I never thought I’d become a writer. I never read under the covers, never scrawled diaries under tables at school or in the attic at home. I never had an attic. In fact, I didn’t own a computer until I was 21. When asked what I wanted to be when I grew up, I often said an astrophysicist, because it sounded like shooting into stars. I really thought: James Bond. The truth is, I was a daydreamer. I would read a sentence or watch a movie 10 or 12 times over, then feel upset that images and colours and characters snapped shut like a telescope, so I would continue them in my head.
I’d be hiking up a mountain or walking through a museum, and would half pretend to be there. But for the longest time, I simply wasn’t. The night wasn’t enough, I had to dream during the day.
I started writing when I fell in love with the wrong boy. He was articulate and absurdly handsome. He would talk for days on end. I was so intoxicated by his sentences that I wrote them down to keep bits and pieces of him when he left. I wrote down hundreds of pages that read like delirious love fragments (I seldom included my own responses in these notebooks). They made me feel like I was keeping his love in magic bottles. I’ve put them away and I’m disinclined to open them, still. So I never wrote about him or what he said in those months. But he had told me one day: “you’re a daydreamer, like a writer.” And from that one comparison, my first book was born.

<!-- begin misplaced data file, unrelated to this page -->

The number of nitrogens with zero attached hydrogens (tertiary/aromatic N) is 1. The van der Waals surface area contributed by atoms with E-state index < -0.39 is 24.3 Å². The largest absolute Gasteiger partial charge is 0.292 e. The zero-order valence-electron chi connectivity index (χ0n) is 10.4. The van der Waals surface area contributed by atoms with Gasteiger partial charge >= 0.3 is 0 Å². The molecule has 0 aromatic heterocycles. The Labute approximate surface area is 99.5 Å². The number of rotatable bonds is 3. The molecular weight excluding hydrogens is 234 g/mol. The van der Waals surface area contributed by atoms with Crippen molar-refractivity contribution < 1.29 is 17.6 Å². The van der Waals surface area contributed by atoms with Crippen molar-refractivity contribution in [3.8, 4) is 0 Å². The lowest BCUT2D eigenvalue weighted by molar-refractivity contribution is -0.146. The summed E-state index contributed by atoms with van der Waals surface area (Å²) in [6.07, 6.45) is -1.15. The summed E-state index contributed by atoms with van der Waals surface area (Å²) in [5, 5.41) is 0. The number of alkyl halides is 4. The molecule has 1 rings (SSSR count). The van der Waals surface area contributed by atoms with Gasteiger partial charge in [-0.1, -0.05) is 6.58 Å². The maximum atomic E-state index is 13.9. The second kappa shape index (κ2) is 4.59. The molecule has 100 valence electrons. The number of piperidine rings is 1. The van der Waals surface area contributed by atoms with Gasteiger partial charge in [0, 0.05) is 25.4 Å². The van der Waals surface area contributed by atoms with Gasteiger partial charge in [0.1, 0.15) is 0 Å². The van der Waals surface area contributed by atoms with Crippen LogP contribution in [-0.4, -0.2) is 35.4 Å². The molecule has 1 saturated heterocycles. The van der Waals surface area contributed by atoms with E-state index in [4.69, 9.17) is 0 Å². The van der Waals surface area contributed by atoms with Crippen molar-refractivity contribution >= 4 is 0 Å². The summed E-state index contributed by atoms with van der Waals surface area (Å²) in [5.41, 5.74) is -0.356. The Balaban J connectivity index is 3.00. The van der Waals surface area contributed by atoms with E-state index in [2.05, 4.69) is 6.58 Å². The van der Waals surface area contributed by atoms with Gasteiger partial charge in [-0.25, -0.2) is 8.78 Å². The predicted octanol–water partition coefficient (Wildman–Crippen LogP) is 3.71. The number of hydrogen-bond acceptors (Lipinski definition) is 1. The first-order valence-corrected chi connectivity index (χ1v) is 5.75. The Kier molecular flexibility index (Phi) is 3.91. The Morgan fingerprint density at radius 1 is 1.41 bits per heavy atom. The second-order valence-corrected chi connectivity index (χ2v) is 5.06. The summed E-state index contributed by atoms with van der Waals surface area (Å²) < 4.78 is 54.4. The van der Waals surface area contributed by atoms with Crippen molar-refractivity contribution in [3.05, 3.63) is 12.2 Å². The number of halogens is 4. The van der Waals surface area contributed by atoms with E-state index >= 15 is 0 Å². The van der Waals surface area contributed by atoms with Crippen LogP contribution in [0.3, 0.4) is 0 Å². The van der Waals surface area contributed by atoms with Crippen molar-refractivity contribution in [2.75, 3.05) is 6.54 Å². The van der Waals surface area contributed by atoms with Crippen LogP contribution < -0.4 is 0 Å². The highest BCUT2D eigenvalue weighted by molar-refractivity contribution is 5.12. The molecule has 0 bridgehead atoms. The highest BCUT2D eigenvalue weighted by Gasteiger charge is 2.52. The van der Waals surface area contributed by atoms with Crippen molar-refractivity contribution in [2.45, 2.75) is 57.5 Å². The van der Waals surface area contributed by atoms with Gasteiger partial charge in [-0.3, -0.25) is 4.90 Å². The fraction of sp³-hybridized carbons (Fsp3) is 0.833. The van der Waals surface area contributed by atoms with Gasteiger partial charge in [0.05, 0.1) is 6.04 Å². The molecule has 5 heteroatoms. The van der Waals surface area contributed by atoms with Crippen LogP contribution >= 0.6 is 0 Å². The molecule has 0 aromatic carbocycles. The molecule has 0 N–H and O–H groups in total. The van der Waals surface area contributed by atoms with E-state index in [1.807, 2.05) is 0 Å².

I was 10 or 11, I think, and sitting with my mother on the top deck of a red double-decker bus. I do not remember the topic of the conversation, but I had doubtless been free-associating in the way that children do, chasing one idea after another, one word after another. Then my mother said to me, “You’ve got too much imagination.” It was not uttered as a stern rebuke, more a matter of mild, even amused, comment. But I understood that “imagination”, though not necessarily bad, was an irrelevant thing: irrelevant to the process of being adult, mature, of making one’s way in the world and earning a living.